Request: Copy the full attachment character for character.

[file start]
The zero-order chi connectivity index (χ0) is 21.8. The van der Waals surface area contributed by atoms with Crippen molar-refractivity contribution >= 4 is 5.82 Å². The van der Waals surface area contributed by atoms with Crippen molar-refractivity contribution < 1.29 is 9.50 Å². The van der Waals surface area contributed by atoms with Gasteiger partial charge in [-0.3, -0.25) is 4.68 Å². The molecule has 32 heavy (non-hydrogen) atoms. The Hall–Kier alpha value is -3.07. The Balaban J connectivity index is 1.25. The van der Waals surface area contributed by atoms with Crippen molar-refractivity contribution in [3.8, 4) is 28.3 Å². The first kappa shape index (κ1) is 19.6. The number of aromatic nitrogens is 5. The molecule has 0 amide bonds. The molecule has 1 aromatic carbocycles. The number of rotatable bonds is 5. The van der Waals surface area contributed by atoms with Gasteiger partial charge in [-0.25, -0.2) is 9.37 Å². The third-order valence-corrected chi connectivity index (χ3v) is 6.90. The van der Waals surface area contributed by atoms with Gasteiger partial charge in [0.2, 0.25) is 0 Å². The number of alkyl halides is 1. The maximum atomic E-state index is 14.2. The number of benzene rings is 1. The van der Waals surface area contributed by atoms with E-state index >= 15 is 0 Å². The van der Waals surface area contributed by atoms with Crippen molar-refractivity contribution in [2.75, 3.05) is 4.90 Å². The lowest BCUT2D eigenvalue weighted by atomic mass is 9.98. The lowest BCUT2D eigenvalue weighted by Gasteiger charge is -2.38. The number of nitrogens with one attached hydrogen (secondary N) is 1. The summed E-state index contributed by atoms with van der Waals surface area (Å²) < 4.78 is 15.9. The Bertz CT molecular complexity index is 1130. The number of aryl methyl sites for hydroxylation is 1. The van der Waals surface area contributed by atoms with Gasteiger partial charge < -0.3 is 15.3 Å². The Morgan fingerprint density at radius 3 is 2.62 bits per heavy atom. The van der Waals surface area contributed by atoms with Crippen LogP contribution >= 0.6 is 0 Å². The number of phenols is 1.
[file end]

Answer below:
The zero-order chi connectivity index (χ0) is 21.8. The van der Waals surface area contributed by atoms with Crippen molar-refractivity contribution >= 4 is 5.82 Å². The van der Waals surface area contributed by atoms with Crippen molar-refractivity contribution < 1.29 is 9.50 Å². The van der Waals surface area contributed by atoms with Gasteiger partial charge in [-0.3, -0.25) is 4.68 Å². The molecule has 32 heavy (non-hydrogen) atoms. The Hall–Kier alpha value is -3.07. The Balaban J connectivity index is 1.25. The van der Waals surface area contributed by atoms with Crippen molar-refractivity contribution in [3.8, 4) is 28.3 Å². The first kappa shape index (κ1) is 19.6. The number of aromatic nitrogens is 5. The molecule has 0 amide bonds. The molecule has 1 aromatic carbocycles. The number of rotatable bonds is 5. The van der Waals surface area contributed by atoms with Gasteiger partial charge in [-0.25, -0.2) is 9.37 Å². The third-order valence-corrected chi connectivity index (χ3v) is 6.90. The van der Waals surface area contributed by atoms with Gasteiger partial charge in [0.2, 0.25) is 0 Å². The number of alkyl halides is 1. The maximum atomic E-state index is 14.2. The number of benzene rings is 1. The van der Waals surface area contributed by atoms with E-state index >= 15 is 0 Å². The van der Waals surface area contributed by atoms with Crippen molar-refractivity contribution in [2.75, 3.05) is 4.90 Å². The lowest BCUT2D eigenvalue weighted by atomic mass is 9.98. The lowest BCUT2D eigenvalue weighted by Gasteiger charge is -2.38. The number of nitrogens with one attached hydrogen (secondary N) is 1. The summed E-state index contributed by atoms with van der Waals surface area (Å²) < 4.78 is 15.9. The Bertz CT molecular complexity index is 1130. The number of aryl methyl sites for hydroxylation is 1. The van der Waals surface area contributed by atoms with Gasteiger partial charge < -0.3 is 15.3 Å². The Morgan fingerprint density at radius 3 is 2.62 bits per heavy atom. The van der Waals surface area contributed by atoms with Crippen LogP contribution >= 0.6 is 0 Å². The number of phenols is 1.